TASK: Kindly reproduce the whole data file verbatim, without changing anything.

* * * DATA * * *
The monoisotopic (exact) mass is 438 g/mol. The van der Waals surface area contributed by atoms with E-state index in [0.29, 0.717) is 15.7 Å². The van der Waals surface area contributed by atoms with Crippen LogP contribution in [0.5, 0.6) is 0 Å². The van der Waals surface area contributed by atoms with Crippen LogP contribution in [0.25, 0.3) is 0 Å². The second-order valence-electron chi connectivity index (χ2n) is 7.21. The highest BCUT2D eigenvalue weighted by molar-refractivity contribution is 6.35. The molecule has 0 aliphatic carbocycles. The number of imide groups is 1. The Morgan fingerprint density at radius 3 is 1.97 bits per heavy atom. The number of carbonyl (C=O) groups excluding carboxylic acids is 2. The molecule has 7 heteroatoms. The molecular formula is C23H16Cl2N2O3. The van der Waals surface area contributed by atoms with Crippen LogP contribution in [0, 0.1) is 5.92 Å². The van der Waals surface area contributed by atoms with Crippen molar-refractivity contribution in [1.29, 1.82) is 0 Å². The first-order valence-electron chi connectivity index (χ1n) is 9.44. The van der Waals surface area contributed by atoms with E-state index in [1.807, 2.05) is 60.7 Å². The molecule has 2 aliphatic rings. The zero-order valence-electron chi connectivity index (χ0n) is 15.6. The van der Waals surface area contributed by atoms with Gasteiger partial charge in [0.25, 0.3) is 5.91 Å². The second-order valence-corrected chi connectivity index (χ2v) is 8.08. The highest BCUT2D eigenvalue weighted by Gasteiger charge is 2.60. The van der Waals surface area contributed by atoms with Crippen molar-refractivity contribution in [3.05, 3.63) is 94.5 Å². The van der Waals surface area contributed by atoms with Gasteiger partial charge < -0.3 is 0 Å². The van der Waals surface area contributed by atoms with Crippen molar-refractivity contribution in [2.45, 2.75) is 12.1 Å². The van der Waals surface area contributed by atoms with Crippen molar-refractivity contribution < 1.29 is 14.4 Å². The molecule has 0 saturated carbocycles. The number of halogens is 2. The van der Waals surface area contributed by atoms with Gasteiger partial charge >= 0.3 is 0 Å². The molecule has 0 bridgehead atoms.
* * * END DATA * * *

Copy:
The monoisotopic (exact) mass is 438 g/mol. The van der Waals surface area contributed by atoms with E-state index in [0.29, 0.717) is 15.7 Å². The van der Waals surface area contributed by atoms with Crippen LogP contribution in [0.5, 0.6) is 0 Å². The van der Waals surface area contributed by atoms with Crippen LogP contribution in [0.25, 0.3) is 0 Å². The second-order valence-electron chi connectivity index (χ2n) is 7.21. The highest BCUT2D eigenvalue weighted by molar-refractivity contribution is 6.35. The molecule has 0 aliphatic carbocycles. The number of imide groups is 1. The Morgan fingerprint density at radius 3 is 1.97 bits per heavy atom. The number of carbonyl (C=O) groups excluding carboxylic acids is 2. The molecule has 7 heteroatoms. The molecular formula is C23H16Cl2N2O3. The van der Waals surface area contributed by atoms with Crippen LogP contribution in [0, 0.1) is 5.92 Å². The van der Waals surface area contributed by atoms with Crippen molar-refractivity contribution in [1.29, 1.82) is 0 Å². The first-order valence-electron chi connectivity index (χ1n) is 9.44. The van der Waals surface area contributed by atoms with E-state index in [1.807, 2.05) is 60.7 Å². The molecule has 2 aliphatic rings. The zero-order valence-electron chi connectivity index (χ0n) is 15.6. The van der Waals surface area contributed by atoms with Gasteiger partial charge in [0.25, 0.3) is 5.91 Å². The second-order valence-corrected chi connectivity index (χ2v) is 8.08. The highest BCUT2D eigenvalue weighted by Gasteiger charge is 2.60. The van der Waals surface area contributed by atoms with Crippen molar-refractivity contribution in [3.05, 3.63) is 94.5 Å². The van der Waals surface area contributed by atoms with Gasteiger partial charge < -0.3 is 0 Å². The van der Waals surface area contributed by atoms with Crippen molar-refractivity contribution in [2.45, 2.75) is 12.1 Å². The van der Waals surface area contributed by atoms with Crippen molar-refractivity contribution < 1.29 is 14.4 Å². The molecule has 0 saturated carbocycles. The number of halogens is 2. The van der Waals surface area contributed by atoms with Gasteiger partial charge >= 0.3 is 0 Å². The molecule has 0 bridgehead atoms.